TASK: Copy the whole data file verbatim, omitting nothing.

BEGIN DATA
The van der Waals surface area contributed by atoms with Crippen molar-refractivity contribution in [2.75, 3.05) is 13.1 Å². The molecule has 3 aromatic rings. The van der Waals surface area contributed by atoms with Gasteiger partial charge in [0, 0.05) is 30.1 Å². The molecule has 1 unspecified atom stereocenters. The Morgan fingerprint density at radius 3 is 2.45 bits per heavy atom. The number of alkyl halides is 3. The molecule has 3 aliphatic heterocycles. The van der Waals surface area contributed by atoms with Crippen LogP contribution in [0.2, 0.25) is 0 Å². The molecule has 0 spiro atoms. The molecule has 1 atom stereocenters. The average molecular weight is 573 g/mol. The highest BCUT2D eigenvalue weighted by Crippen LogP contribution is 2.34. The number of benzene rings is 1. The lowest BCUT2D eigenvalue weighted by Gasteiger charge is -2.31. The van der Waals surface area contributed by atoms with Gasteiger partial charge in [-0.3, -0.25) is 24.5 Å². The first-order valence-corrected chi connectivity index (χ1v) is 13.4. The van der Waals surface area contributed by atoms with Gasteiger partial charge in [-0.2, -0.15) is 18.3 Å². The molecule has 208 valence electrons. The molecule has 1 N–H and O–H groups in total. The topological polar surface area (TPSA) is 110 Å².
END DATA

The van der Waals surface area contributed by atoms with Crippen molar-refractivity contribution in [2.75, 3.05) is 13.1 Å². The molecule has 3 aromatic rings. The van der Waals surface area contributed by atoms with Gasteiger partial charge in [0, 0.05) is 30.1 Å². The molecule has 1 unspecified atom stereocenters. The Morgan fingerprint density at radius 3 is 2.45 bits per heavy atom. The number of alkyl halides is 3. The molecule has 3 aliphatic heterocycles. The van der Waals surface area contributed by atoms with Crippen LogP contribution in [0.2, 0.25) is 0 Å². The molecule has 0 spiro atoms. The molecule has 1 atom stereocenters. The average molecular weight is 573 g/mol. The highest BCUT2D eigenvalue weighted by Crippen LogP contribution is 2.34. The number of benzene rings is 1. The lowest BCUT2D eigenvalue weighted by Gasteiger charge is -2.31. The van der Waals surface area contributed by atoms with Gasteiger partial charge in [-0.3, -0.25) is 24.5 Å². The first-order valence-corrected chi connectivity index (χ1v) is 13.4. The van der Waals surface area contributed by atoms with Gasteiger partial charge in [-0.2, -0.15) is 18.3 Å². The molecule has 208 valence electrons. The molecule has 1 N–H and O–H groups in total. The topological polar surface area (TPSA) is 110 Å².